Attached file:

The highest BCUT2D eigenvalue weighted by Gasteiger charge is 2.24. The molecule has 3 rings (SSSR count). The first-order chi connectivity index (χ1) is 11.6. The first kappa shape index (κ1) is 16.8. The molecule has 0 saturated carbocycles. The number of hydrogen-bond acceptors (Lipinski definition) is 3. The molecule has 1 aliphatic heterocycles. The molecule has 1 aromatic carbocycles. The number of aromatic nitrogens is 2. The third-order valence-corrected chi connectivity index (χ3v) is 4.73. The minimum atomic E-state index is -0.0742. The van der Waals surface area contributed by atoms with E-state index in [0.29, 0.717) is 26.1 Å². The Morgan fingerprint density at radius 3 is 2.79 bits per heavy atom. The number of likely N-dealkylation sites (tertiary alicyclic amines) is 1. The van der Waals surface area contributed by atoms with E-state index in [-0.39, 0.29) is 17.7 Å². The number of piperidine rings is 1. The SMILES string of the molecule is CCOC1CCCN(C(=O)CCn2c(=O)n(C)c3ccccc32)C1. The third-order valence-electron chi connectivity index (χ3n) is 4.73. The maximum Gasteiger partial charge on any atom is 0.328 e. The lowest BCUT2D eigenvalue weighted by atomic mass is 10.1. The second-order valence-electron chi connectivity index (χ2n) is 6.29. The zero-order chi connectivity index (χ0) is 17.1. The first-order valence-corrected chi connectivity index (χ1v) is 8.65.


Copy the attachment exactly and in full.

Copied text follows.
The highest BCUT2D eigenvalue weighted by Gasteiger charge is 2.24. The molecule has 3 rings (SSSR count). The first-order chi connectivity index (χ1) is 11.6. The first kappa shape index (κ1) is 16.8. The molecule has 0 saturated carbocycles. The number of hydrogen-bond acceptors (Lipinski definition) is 3. The molecule has 1 aliphatic heterocycles. The molecule has 1 aromatic carbocycles. The number of aromatic nitrogens is 2. The third-order valence-corrected chi connectivity index (χ3v) is 4.73. The minimum atomic E-state index is -0.0742. The van der Waals surface area contributed by atoms with E-state index in [0.29, 0.717) is 26.1 Å². The Morgan fingerprint density at radius 3 is 2.79 bits per heavy atom. The number of likely N-dealkylation sites (tertiary alicyclic amines) is 1. The van der Waals surface area contributed by atoms with E-state index in [-0.39, 0.29) is 17.7 Å². The number of piperidine rings is 1. The SMILES string of the molecule is CCOC1CCCN(C(=O)CCn2c(=O)n(C)c3ccccc32)C1. The third-order valence-electron chi connectivity index (χ3n) is 4.73. The maximum Gasteiger partial charge on any atom is 0.328 e. The lowest BCUT2D eigenvalue weighted by atomic mass is 10.1. The second-order valence-electron chi connectivity index (χ2n) is 6.29. The zero-order chi connectivity index (χ0) is 17.1. The first-order valence-corrected chi connectivity index (χ1v) is 8.65.